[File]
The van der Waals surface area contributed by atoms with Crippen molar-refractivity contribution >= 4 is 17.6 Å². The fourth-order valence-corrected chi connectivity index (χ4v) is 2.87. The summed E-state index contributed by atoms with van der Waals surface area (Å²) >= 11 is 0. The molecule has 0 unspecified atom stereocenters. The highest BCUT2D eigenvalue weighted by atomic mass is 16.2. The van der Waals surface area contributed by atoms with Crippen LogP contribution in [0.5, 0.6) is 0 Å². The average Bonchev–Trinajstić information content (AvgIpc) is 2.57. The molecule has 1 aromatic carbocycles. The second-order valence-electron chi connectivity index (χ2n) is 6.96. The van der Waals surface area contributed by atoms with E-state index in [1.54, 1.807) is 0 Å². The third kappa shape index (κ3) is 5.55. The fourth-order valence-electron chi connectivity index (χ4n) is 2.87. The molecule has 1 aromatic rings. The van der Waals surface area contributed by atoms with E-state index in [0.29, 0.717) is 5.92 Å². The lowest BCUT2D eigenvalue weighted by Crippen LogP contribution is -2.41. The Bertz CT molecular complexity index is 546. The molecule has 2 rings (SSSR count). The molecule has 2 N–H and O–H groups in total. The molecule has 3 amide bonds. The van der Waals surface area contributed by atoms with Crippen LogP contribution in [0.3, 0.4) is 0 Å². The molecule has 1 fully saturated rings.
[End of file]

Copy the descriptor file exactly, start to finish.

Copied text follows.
The van der Waals surface area contributed by atoms with Crippen molar-refractivity contribution >= 4 is 17.6 Å². The fourth-order valence-corrected chi connectivity index (χ4v) is 2.87. The summed E-state index contributed by atoms with van der Waals surface area (Å²) >= 11 is 0. The molecule has 0 unspecified atom stereocenters. The highest BCUT2D eigenvalue weighted by atomic mass is 16.2. The van der Waals surface area contributed by atoms with Crippen LogP contribution in [0.5, 0.6) is 0 Å². The average Bonchev–Trinajstić information content (AvgIpc) is 2.57. The molecule has 1 aromatic carbocycles. The second-order valence-electron chi connectivity index (χ2n) is 6.96. The van der Waals surface area contributed by atoms with E-state index in [1.54, 1.807) is 0 Å². The third kappa shape index (κ3) is 5.55. The fourth-order valence-electron chi connectivity index (χ4n) is 2.87. The molecule has 1 aromatic rings. The van der Waals surface area contributed by atoms with E-state index in [0.29, 0.717) is 5.92 Å². The lowest BCUT2D eigenvalue weighted by Crippen LogP contribution is -2.41. The Bertz CT molecular complexity index is 546. The molecule has 2 rings (SSSR count). The molecule has 2 N–H and O–H groups in total. The molecule has 3 amide bonds. The van der Waals surface area contributed by atoms with Crippen LogP contribution in [0.3, 0.4) is 0 Å². The molecule has 1 fully saturated rings.